Ooh, I like that - rolls off the tongue well!

Big ones, small ones,
ones that rotate, ones that vibrate,
bumpy ones, smooth ones,
Ones for inside, ones for outside
A true panoply of Sex Toys!


ignominious /ˌɪɡnəˈmɪnɪəs/ I. adjective

deserving or causing public disgrace or shame • no other party risked ignominious defeat.

II. derivatives 1. ignominiously /ɪɡnəˈmɪnɪəsli / adverb 2. ignominiousness noun – origin late Middle English: from French ignominieux, or Latin ignominiosus, from ignominia (see ignominy).

(I just liked the sound of this one today. Slips of the tongue nicely)


Ooh, this is a nice one too

atavistic /ˌatəˈvɪstɪk/ I. adjective

relating to or characterized by reversion to something ancient or ancestral • atavistic fears and instincts.

II. derivatives 1. atavism /ˈatəvɪz(ə)m / noun 2. atavistically adverb – origin late 19th cent.: based on Latin atavus ‘forefather’ + the adjectival suffix -istic. ataxia /əˈtaksɪə / ataxy /əˈtaksi/


That is a great word that even sounds erotic.!!

Not one thats easy to youse, or infact say, but it has a very interesting meaning

inchoate /ɪnˈkəʊeɪt, ˈɪnkəʊeɪt, ɪnˈkəʊət/ I. adjective

  1. just begun and so not fully formed or developed; rudimentary • a still inchoate democracy.

  2. confused or incoherent • inchoate proletarian protest.

  3. [Law] (of an offence, such as incitement or conspiracy) anticipating or preparatory to a further criminal act.

II. derivatives 1. inchoately adverb 2. inchoateness noun – origin mid 16th cent.: from Latin inchoatus, past participle of inchoare, variant of incohare ‘begin’.

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Ok, two today. But this appealed to me so im jamming it up. I always love the sound of the way it flows off the tounge

soliloquy /səˈlɪləkwi/ I. noun

  1. an act of speaking one’s thoughts aloud when by oneself or regardless of any hearers, especially by a character in a play. • Edmund ends the scene as he had begun it, with a soliloquy. • [ mass noun] he did most of his thinking by soliloquy.

  2. a part of a play involving a soliloquy. • in the opening soliloquy he declares his true intent.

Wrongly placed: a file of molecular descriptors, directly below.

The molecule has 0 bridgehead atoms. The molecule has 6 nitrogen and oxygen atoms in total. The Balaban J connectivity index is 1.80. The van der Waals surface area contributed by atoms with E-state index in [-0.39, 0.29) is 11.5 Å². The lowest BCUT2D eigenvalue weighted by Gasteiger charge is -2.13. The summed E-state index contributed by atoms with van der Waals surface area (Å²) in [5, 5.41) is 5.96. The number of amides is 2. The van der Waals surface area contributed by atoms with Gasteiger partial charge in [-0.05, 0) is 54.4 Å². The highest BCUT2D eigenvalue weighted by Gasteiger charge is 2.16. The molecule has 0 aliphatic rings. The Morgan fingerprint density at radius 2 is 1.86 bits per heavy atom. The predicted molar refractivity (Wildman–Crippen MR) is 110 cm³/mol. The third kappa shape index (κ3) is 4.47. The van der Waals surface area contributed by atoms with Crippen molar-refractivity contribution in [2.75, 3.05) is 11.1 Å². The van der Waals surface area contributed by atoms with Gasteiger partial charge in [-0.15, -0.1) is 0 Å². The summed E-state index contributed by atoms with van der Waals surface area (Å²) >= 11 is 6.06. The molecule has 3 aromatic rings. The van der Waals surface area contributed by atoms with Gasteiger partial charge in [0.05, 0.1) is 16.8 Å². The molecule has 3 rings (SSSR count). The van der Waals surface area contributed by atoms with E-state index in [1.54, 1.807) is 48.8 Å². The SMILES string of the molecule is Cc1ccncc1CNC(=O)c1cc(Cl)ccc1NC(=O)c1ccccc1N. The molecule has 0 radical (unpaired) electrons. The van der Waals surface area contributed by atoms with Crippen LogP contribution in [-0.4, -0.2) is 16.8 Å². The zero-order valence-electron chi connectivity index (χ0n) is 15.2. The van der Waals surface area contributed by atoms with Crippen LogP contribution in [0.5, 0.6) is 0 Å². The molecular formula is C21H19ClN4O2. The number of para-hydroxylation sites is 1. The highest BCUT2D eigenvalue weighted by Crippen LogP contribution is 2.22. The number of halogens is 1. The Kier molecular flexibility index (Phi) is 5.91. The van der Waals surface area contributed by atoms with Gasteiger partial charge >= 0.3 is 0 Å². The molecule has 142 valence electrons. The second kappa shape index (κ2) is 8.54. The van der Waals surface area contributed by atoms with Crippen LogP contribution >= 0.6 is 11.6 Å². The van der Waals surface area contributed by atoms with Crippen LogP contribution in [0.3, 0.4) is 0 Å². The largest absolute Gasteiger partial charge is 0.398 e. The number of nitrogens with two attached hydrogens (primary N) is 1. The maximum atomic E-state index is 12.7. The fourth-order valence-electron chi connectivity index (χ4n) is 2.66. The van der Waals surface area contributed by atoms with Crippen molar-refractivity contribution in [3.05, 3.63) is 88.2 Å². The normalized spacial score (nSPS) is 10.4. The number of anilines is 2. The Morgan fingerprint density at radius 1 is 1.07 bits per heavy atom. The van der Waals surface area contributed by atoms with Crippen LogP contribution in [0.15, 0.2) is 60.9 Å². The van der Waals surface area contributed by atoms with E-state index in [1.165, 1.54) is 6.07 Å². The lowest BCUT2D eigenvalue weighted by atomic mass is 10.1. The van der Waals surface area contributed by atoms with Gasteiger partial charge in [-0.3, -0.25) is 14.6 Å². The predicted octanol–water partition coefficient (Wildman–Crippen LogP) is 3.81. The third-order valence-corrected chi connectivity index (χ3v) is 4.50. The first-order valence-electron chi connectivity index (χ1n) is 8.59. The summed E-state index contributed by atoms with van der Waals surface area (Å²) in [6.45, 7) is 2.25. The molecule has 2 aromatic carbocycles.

II. derivatives 1. soliloquist /səˈlɪləkwɪst / noun 2. soliloquize /səˈlɪləkwʌɪz / soliloquise verb – origin Middle English: from late Latin soliloquium, from Latin solus ‘alone’ + loqui ‘speak’.


Never seen this used as an adjective before. Quite an interesting way to describe something

mordant /ˈmɔːd(ə)nt/

I. adjective (especially of humour) having or showing a sharp or critical quality; biting • a mordant sense of humour.

II. noun

  1. a substance, typically an inorganic oxide, that combines with a dye or stain and thereby fixes it in a material.

  2. an adhesive compound for fixing gold leaf.

  3. a corrosive liquid used to etch the lines on a printing plate.

III. verb — [with obj.]

  1. impregnate or treat (a fabric) with a mordant. • mordanting a fibre is simple. • (as adj. mordanted) mordanted wool. IV. derivatives 1. mordancy

noun 2. mordantly /ˈmɔːd(ə)ntli / adverb –

origin late 15th cent.: from French, present participle of mordre ‘to bite’, from Latin mordere.


I think the mor refers to killing .
I was aware of a mordant solution being acid like.
Mor as in Mortuary.
Nitro Mors paint stripper literally means death to paint.

Mordants can also be alkaline. alkaline dyes are used for dyeing plant matter as acid dyes wont bind to them. The classic mordant used for natural dyeing (eg. With plants or similar as the dye agent) is alum though, which is acidic.

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Every day is a school day.:smile: